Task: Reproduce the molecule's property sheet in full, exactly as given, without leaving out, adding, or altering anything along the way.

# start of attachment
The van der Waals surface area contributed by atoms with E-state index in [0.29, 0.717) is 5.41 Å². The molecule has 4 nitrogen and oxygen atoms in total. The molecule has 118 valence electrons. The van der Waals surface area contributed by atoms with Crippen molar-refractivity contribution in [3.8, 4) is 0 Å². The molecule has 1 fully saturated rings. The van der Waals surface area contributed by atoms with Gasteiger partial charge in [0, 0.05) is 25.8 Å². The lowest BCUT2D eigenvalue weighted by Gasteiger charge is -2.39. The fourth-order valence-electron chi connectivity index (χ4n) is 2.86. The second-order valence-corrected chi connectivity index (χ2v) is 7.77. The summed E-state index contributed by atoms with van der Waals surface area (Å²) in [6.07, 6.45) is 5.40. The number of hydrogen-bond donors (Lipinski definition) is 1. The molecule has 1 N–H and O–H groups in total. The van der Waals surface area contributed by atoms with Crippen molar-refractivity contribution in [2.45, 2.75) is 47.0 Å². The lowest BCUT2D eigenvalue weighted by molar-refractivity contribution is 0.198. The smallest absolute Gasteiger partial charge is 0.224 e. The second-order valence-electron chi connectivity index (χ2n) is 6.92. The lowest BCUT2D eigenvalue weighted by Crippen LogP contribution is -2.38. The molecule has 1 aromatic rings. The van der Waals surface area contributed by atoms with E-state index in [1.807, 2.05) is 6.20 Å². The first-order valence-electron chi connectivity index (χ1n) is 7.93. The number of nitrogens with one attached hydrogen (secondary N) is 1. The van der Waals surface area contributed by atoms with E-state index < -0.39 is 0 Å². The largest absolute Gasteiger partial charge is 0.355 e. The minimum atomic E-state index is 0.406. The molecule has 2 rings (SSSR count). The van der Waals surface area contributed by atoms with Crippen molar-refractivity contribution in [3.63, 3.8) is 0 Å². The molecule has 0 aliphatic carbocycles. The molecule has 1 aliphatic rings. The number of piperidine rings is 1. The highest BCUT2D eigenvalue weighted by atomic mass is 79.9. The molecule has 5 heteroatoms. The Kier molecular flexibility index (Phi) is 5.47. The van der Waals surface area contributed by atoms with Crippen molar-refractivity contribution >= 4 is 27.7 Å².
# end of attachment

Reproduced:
The van der Waals surface area contributed by atoms with E-state index in [0.29, 0.717) is 5.41 Å². The molecule has 4 nitrogen and oxygen atoms in total. The molecule has 118 valence electrons. The van der Waals surface area contributed by atoms with Crippen molar-refractivity contribution in [3.8, 4) is 0 Å². The molecule has 1 fully saturated rings. The van der Waals surface area contributed by atoms with Gasteiger partial charge in [0, 0.05) is 25.8 Å². The lowest BCUT2D eigenvalue weighted by Gasteiger charge is -2.39. The fourth-order valence-electron chi connectivity index (χ4n) is 2.86. The second-order valence-corrected chi connectivity index (χ2v) is 7.77. The summed E-state index contributed by atoms with van der Waals surface area (Å²) in [6.07, 6.45) is 5.40. The number of hydrogen-bond donors (Lipinski definition) is 1. The molecule has 1 N–H and O–H groups in total. The van der Waals surface area contributed by atoms with Crippen molar-refractivity contribution in [2.45, 2.75) is 47.0 Å². The lowest BCUT2D eigenvalue weighted by molar-refractivity contribution is 0.198. The smallest absolute Gasteiger partial charge is 0.224 e. The second-order valence-electron chi connectivity index (χ2n) is 6.92. The lowest BCUT2D eigenvalue weighted by Crippen LogP contribution is -2.38. The molecule has 1 aromatic rings. The van der Waals surface area contributed by atoms with E-state index in [1.807, 2.05) is 6.20 Å². The first-order valence-electron chi connectivity index (χ1n) is 7.93. The number of nitrogens with one attached hydrogen (secondary N) is 1. The van der Waals surface area contributed by atoms with E-state index < -0.39 is 0 Å². The largest absolute Gasteiger partial charge is 0.355 e. The minimum atomic E-state index is 0.406. The molecule has 2 rings (SSSR count). The van der Waals surface area contributed by atoms with Crippen molar-refractivity contribution in [3.63, 3.8) is 0 Å². The molecule has 0 aliphatic carbocycles. The molecule has 1 aliphatic rings. The number of piperidine rings is 1. The highest BCUT2D eigenvalue weighted by atomic mass is 79.9. The molecule has 5 heteroatoms. The Kier molecular flexibility index (Phi) is 5.47. The van der Waals surface area contributed by atoms with Crippen molar-refractivity contribution >= 4 is 27.7 Å².